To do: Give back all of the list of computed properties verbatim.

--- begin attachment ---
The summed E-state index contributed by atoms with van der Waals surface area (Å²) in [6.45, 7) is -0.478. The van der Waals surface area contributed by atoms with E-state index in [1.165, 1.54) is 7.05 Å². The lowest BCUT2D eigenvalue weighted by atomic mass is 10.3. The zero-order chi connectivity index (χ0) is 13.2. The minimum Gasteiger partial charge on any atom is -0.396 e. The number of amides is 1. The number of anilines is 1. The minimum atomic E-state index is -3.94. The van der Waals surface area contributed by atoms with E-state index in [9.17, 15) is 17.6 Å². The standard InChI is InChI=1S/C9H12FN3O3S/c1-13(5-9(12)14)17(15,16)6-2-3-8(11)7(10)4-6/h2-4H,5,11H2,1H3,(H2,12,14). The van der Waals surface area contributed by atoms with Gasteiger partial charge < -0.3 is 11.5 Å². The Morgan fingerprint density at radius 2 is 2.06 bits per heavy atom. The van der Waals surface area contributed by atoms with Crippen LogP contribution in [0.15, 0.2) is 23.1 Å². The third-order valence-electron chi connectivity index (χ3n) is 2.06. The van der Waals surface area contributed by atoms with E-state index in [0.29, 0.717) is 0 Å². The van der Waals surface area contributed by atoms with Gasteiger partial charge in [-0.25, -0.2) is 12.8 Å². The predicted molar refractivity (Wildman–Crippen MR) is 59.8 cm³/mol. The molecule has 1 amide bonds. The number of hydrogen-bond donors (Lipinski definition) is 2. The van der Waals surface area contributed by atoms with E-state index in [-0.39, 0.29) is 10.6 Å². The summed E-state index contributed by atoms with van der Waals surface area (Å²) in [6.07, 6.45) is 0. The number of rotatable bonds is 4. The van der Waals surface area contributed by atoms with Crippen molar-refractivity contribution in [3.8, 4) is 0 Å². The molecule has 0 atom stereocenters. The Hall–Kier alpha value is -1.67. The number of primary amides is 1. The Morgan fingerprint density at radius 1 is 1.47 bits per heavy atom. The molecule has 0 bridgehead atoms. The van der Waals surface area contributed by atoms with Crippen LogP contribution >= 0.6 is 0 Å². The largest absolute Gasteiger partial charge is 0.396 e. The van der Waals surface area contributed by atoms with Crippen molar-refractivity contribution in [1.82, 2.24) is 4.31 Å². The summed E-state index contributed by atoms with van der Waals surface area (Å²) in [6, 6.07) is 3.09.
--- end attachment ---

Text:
The summed E-state index contributed by atoms with van der Waals surface area (Å²) in [6.45, 7) is -0.478. The van der Waals surface area contributed by atoms with E-state index in [1.165, 1.54) is 7.05 Å². The lowest BCUT2D eigenvalue weighted by atomic mass is 10.3. The zero-order chi connectivity index (χ0) is 13.2. The minimum Gasteiger partial charge on any atom is -0.396 e. The number of amides is 1. The number of anilines is 1. The minimum atomic E-state index is -3.94. The van der Waals surface area contributed by atoms with E-state index in [9.17, 15) is 17.6 Å². The standard InChI is InChI=1S/C9H12FN3O3S/c1-13(5-9(12)14)17(15,16)6-2-3-8(11)7(10)4-6/h2-4H,5,11H2,1H3,(H2,12,14). The van der Waals surface area contributed by atoms with Gasteiger partial charge < -0.3 is 11.5 Å². The Morgan fingerprint density at radius 2 is 2.06 bits per heavy atom. The van der Waals surface area contributed by atoms with Crippen LogP contribution in [0.15, 0.2) is 23.1 Å². The third-order valence-electron chi connectivity index (χ3n) is 2.06. The van der Waals surface area contributed by atoms with E-state index in [0.29, 0.717) is 0 Å². The van der Waals surface area contributed by atoms with Gasteiger partial charge in [-0.25, -0.2) is 12.8 Å². The predicted molar refractivity (Wildman–Crippen MR) is 59.8 cm³/mol. The molecule has 1 amide bonds. The number of hydrogen-bond donors (Lipinski definition) is 2. The van der Waals surface area contributed by atoms with E-state index in [-0.39, 0.29) is 10.6 Å². The summed E-state index contributed by atoms with van der Waals surface area (Å²) in [6.07, 6.45) is 0. The number of rotatable bonds is 4. The van der Waals surface area contributed by atoms with Crippen molar-refractivity contribution in [3.8, 4) is 0 Å². The molecule has 0 atom stereocenters. The Hall–Kier alpha value is -1.67. The number of primary amides is 1. The Morgan fingerprint density at radius 1 is 1.47 bits per heavy atom. The molecule has 0 bridgehead atoms. The van der Waals surface area contributed by atoms with Crippen LogP contribution >= 0.6 is 0 Å². The largest absolute Gasteiger partial charge is 0.396 e. The van der Waals surface area contributed by atoms with Crippen molar-refractivity contribution in [1.82, 2.24) is 4.31 Å². The summed E-state index contributed by atoms with van der Waals surface area (Å²) in [6, 6.07) is 3.09.